Publications:

(Mild) Relief for Safe-Harbor Hardship Administration

ADRINE ADJEMIAN and BENJAMIN F. SPATER, March 2017   

Provided that certain notice requirements have been satisfied, employers and third-party administrators (“TPAs”) can now allow participants requesting safe-harbor hardship distributions to provide a summary of information contained in source documents evidencing their hardship event in lieu of the source documents, as long as they maintain the source documents themselves.

On February 23, 2017, the Internal Revenue Service (“IRS”) issued a memorandum setting forth substantiation guidelines for Employee Plans (“EP”) Examination employees examining whether a 401(k) plan hardship distribution “is deemed to be on account of an immediate and heavy financial need” under safe-harbor standards set out in the Income Tax Regulations (“Regulations”). Under the Regulations a hardship distribution from a 403(b) plan has the same meaning as a hardship distribution from a 401(k) plan, and therefore, the memorandum also applies to hardship distributions from 403(b) plans.i

The memorandum provides guidance for EP Examination employees and is not a pronouncement of law which can be relied on. However, it does provide insight as to how the safe-harbor standards for 401(k) and 403(b) plan hardship distributions will be examined. The memorandum is in force for two years, until February 23, 2019.

Background

Section 401(k) plans generally may, but are not required to, allow employees to receive a distribution of elective contributions from the plan on account of hardship. A distribution is made on account of hardship only if the distribution is made on account of an immediate and heavy financial need of the employee and is necessary to satisfy such financial need.ii

A distribution is deemed to be on account of an immediate and heavy financial need if it is for one or more of the items below and the need cannot be relieved from other resources reasonably available to the employee, including assets of the employee’s spouse and minor children, based on facts and circumstances:iii

1.   Expenses for (or necessary to obtain) medical care that would be deductible under Section 213(d) of the Internal Revenue Code (the “Code”) for the employee or the employee’s spouse, children or dependents (as defined in Code Section 152) or primary beneficiary under the plan;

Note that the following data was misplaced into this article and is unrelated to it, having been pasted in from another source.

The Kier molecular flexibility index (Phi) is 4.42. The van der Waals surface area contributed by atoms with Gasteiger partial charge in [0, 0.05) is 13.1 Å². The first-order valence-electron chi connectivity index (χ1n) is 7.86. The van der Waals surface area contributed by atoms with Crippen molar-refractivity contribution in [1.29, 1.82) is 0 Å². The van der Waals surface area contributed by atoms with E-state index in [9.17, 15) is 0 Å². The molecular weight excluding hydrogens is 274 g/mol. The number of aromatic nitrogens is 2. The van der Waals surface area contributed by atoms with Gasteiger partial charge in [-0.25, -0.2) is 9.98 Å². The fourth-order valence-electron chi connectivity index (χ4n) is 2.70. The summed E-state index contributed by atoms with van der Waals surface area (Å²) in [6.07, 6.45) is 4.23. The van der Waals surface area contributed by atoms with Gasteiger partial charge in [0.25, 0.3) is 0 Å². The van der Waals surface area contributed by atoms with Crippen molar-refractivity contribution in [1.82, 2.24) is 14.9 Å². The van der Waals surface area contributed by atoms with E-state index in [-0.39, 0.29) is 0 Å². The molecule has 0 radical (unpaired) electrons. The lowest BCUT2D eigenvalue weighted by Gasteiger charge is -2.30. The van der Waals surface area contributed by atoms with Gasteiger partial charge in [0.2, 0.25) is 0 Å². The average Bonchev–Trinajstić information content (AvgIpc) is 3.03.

2.    Costs directly related to the purchase of a principal residence for the employee;

3.   Payment of tuition, related educational fees, room and board expenses, for up to the next 12 months of post-secondary education for the employee, or the employee’s spouse, children or dependents (as defined in Code Section 152) or primary beneficiary under the plan;

4.   Payments necessary to prevent the eviction of the employee from the employee’s principal residence or foreclosure on the mortgage on that residence;

5.   Payments for burial or funeral expenses for the employee’s deceased parent, spouse, children or dependents (as defined in Code Section 152) or primary beneficiary under the plan; or

6.   Expenses for the repair of damage to the employee’s principal residence that would qualify for the casualty deduction under Code Section 165.iv

Plans that provide for safe-harbor hardship distributions must still provide the specific criteria used to make the determination of hardship. For example, a plan may provide that a distribution can be made only for medical expenses, but not for payment of tuition and education expenses.

Prior to 2015, some plans required detailed documentation for hardship requests while others simply asked participants to self-certify that a hardship existed. In an April 1, 2015 publication, the IRS said that plans must obtain and keep hardship distribution records, and that the failure to have these records available for examination is a qualification failure that should be corrected using the Employee Plans Compliance Resolution System.v This publication emphasized that self-certification was not acceptable to document a hardship.